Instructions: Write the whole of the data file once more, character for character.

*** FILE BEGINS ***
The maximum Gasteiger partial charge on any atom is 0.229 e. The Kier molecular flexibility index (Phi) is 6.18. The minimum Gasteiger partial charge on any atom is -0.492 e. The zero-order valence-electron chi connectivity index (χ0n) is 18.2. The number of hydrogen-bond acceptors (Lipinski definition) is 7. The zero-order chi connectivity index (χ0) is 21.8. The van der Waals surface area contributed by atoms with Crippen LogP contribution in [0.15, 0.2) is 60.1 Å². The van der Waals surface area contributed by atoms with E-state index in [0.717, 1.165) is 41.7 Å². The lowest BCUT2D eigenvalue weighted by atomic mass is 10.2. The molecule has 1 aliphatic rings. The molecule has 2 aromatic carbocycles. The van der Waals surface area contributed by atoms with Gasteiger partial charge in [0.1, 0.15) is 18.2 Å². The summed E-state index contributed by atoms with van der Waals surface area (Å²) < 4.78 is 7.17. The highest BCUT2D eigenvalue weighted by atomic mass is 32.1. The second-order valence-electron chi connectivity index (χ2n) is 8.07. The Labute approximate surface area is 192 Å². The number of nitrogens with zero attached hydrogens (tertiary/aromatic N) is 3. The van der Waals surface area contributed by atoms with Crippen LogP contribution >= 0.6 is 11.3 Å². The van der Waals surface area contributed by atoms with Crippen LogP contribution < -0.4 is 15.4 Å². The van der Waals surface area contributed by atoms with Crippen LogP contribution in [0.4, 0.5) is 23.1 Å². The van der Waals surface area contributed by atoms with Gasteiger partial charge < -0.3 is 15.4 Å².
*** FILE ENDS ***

The maximum Gasteiger partial charge on any atom is 0.229 e. The Kier molecular flexibility index (Phi) is 6.18. The minimum Gasteiger partial charge on any atom is -0.492 e. The zero-order valence-electron chi connectivity index (χ0n) is 18.2. The number of hydrogen-bond acceptors (Lipinski definition) is 7. The zero-order chi connectivity index (χ0) is 21.8. The van der Waals surface area contributed by atoms with Crippen LogP contribution in [0.15, 0.2) is 60.1 Å². The van der Waals surface area contributed by atoms with E-state index in [0.717, 1.165) is 41.7 Å². The lowest BCUT2D eigenvalue weighted by atomic mass is 10.2. The molecule has 1 aliphatic rings. The molecule has 2 aromatic carbocycles. The van der Waals surface area contributed by atoms with Gasteiger partial charge in [0.1, 0.15) is 18.2 Å². The summed E-state index contributed by atoms with van der Waals surface area (Å²) < 4.78 is 7.17. The highest BCUT2D eigenvalue weighted by atomic mass is 32.1. The second-order valence-electron chi connectivity index (χ2n) is 8.07. The Labute approximate surface area is 192 Å². The number of nitrogens with zero attached hydrogens (tertiary/aromatic N) is 3. The van der Waals surface area contributed by atoms with Crippen LogP contribution >= 0.6 is 11.3 Å². The van der Waals surface area contributed by atoms with Crippen LogP contribution < -0.4 is 15.4 Å². The van der Waals surface area contributed by atoms with Crippen LogP contribution in [0.4, 0.5) is 23.1 Å². The van der Waals surface area contributed by atoms with Gasteiger partial charge < -0.3 is 15.4 Å².